Early reviews mooted for sex offenders
The new Independent Safeguarding Authority, which takes up its powers next year, is expected to vet up to 11 million people to decide whether they are fit to work with children or vulnerable adults.
Offenders aged between 18 and 25, presently banned from working with children for 10 years without right of review, could have their cases reviewed after five years.
The National Association of Head Teachers opposes the change, saying the authority's primary focus must be on protecting the safety of children, not protecting the rights of adult offenders.
A spokesman for the Department for Children, Schools and Families, said protecting children and vulnerable adults was the scheme's unequivocal first priority. "The ISA will only grant permission for a review if it is satisfied that the individual's circumstances have changed sufficiently to justify this."
The Government is consulting on which offenders should be automatically barred under the new regime, and which should be considered individually. The plan to include "buggery" and "indecency between males" as automatic barring offences has infuriated Schools Out, a support group for gays in education. The individual will have to satisfy the authority that he or she does not pose a risk of harm to children or vulnerable adults.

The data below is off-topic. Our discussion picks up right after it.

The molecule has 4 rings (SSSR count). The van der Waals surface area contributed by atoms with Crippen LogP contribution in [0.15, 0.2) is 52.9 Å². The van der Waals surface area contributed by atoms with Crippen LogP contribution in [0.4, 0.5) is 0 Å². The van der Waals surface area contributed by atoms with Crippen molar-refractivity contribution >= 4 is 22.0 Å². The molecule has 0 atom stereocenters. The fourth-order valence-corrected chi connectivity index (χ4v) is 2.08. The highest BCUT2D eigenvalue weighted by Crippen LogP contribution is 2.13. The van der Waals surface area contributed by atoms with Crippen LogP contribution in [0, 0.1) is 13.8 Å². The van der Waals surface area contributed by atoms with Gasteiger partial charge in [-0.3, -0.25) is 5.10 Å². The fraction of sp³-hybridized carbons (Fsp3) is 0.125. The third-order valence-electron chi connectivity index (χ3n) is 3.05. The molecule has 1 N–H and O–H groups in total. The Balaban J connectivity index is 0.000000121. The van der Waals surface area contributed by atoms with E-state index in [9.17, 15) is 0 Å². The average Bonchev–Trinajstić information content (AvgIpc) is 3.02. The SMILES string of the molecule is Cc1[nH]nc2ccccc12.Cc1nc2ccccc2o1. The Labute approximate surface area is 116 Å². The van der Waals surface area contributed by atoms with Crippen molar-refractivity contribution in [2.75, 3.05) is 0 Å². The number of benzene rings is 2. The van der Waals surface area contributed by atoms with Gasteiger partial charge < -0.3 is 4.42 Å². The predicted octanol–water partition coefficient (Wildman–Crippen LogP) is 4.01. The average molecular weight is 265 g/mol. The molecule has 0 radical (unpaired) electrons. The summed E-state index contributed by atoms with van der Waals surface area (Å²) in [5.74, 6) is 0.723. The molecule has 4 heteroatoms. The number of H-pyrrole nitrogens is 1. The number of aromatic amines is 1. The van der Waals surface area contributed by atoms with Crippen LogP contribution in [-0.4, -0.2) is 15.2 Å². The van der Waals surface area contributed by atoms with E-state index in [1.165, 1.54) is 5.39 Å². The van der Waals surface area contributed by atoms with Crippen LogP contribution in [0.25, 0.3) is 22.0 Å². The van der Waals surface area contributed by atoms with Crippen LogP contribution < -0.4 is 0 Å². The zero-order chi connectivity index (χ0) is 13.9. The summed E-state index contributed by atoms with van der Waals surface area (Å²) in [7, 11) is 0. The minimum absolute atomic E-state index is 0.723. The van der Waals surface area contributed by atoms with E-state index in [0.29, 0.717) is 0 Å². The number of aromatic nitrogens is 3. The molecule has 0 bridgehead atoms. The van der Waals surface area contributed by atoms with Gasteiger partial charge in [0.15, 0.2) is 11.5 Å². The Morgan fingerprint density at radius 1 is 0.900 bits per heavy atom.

Paul Patrick, co-chair of Schools Out, estimated that dozens of gay teachers, teaching assistants and other school workers would again be branded as threats to children.
"Any attempt, however oblique, to suggest that gay men may be such a threat is defamatory and despicable," he said.
The Government has been tightening checks on school workers since the 2002 murders of 10-year-olds Jessica Chapman and Holly Wells by Ian Huntley, a school caretaker. This year, in a civil case, Huntley admitted having indecently assaulted an 11-year-old girl, Hailey Giblin, in September 1997.
Huntley was under 25 when that assault is alleged to have happened but was not prosecuted.
Ms Giblin's lawyer, Richard Scorer, said he was concerned that the authority learns lessons of previous paedophilia cases, and issue reprieves only when it was clear there was no risk of reoffending.